A day on placement as a student paramedic

Guest posts

Faculty: Health, Education, Medicine and Social Care
School: School of Allied Health
Course: Paramedic Science BSc (Hons)

11 October 2022

A typical day in the life of a paramedic is hectic at best, and ARU student paramedics have the privilege to experience this first-hand with the East of England and London ambulance services from their 3rd trimester.

In this blog, student paramedic James talks you through a ‘typical’ day on placement.

As a student paramedic, waking up early is something to get used to quickly. All the shifts on my rota started at 6:30 (am or pm) at a station 30 minutes from my house by car. This meant I’d start a typical day shift at 4:30 am and be out of the house by 5:45. Ambulance shifts work differently from most jobs, as we are expected to be ready to respond to any category 1 call that may come in by our start time. This means all pre-shift checks to the vehicle and equipment had to be completed before my start time, as well as any catching up with crewmates.

 Student paramedic with paramedic mentors

I chose to arrive earlier for my shifts as I liked to complete the VDI - vehicle daily inspection - to ensure I had everything I needed. This is a job that should be completed before signing on and is one your paramedic mentor will *love* you for doing. The VDI simply involves checking you have everything stocked sufficiently in the ambulance and my favourite job, ‘shocking the box,’ where I would test the defibrillator function on our Corpuls (see below).

After this we sign on by tapping our individual IDs into the MDT (quick top tip: write your ID number down because you *will* forget it) and wait for our first job. Sometimes these come through immediately, and sometimes we wait a bit longer. From my experience, sunny days are busier and rainy days move a lot more slowly.

On my placement I chose to spend the first shift just observing the dynamic of my mentor and her crewmate, judging how they work and what they ask in what order etc. Paramedics all work differently and it’s very easy to be thrown off if you switch mentors, so it’s best to try and judge how they work quickly. For one of my shifts, I was placed with a completely new mentor and I distinctly remember making tons of mistakes and embarrassing myself in front of patients simply because I’d been thrown off by working with new people. It happens to us all, so don’t worry.

When it comes to attending jobs, don’t be scared to throw yourself into your role. As a student paramedic, you’re a part of the crew and aren’t there just to watch. Give some basic observations a go, or some history taking. The best advice I got from a mentor was that the perfect time to screw up is while you’re a student; you won’t have the excuse when you’re qualified!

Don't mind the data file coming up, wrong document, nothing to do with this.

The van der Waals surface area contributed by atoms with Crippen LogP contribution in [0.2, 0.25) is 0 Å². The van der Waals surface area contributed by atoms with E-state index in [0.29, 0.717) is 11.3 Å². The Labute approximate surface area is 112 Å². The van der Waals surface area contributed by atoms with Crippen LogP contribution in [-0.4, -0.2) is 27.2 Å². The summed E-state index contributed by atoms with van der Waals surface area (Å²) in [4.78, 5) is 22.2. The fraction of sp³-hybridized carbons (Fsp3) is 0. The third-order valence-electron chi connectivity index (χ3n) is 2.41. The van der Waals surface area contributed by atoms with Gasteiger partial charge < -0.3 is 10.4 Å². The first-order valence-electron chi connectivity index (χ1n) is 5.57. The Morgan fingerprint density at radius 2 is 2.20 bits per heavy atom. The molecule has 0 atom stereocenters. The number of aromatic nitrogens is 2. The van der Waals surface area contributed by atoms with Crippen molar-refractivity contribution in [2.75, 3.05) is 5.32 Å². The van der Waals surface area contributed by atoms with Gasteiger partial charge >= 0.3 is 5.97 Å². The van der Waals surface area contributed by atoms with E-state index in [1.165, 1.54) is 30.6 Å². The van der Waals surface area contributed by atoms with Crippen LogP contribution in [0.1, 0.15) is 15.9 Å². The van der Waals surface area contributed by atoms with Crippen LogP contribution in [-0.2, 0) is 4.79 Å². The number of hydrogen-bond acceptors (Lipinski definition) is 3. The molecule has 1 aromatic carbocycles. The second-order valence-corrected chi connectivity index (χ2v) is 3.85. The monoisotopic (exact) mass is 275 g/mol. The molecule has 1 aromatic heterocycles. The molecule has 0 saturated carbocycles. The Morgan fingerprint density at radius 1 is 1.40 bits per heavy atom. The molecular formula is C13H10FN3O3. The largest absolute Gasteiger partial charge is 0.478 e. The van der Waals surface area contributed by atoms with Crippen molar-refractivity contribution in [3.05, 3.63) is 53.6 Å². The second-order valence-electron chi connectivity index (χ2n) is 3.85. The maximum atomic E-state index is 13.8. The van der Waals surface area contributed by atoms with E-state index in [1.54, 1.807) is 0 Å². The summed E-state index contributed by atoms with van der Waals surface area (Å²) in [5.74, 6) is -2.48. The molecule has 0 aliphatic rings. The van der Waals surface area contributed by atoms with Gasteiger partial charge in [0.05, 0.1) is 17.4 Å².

A defibrillator

I only attended one cardiac arrest (or code 9, as they’re called in EEAST) while on my first-year placement. By the time we arrived the patient’s heart was beating again. We get a lot of code 9 jobs, but It’s surprisingly quite rare that they’re actually in cardiac arrest. If you do attend an arrest, I highly recommend that you get involved, firstly as it’s great to have extra hands at a scene that will always be crazy but secondly for your own experience. Chest compressions on a real person feel massively different even to the expensive and sophisticated mannequins we have in the skills lab. If you do any compressions, don’t be alarmed if you feel any cracking, this is most likely just cartilage. Remember that everything you’re doing is to potentially save a life.

Now onto the important bit: food. The nature of our job means that meal breaks are pretty much never when you want them to be, so keep yourself stocked up on snacks. During a day shift, it’s a good idea to pack yourself a good lunch as it’s very easy to fall into bad habits (as a victim myself). Night shifts are a lot harder as you’re completely thrown out of your ‘normal’ time cycle. My best advice is to actively remind yourself to eat and especially to drink water. At night staying hydrated is something you find very easy to forget and then wake up the next day with the worst headache you can imagine.

At the end of your shift, if you’re not already on a job or at a hospital, your final thirty minutes can only be disturbed by a category 1 call nearby as you slowly nudge your way towards your station. Once you’re safely back, all you need to do is replace anything you’ve used or let the next crew know what’s missing if your ambulance is being taken for their shift. Now you can head off back home, and remember that after starting your day at 4 am and working 13 hours you still have to drive half an hour back home…

I absolutely loved every second of my placement, and I hope that you will too.

Best of luck 😊

Disclaimer

The views expressed here are those of the individual and do not necessarily represent the views of Anglia Ruskin University. If you've got any concerns please contact us.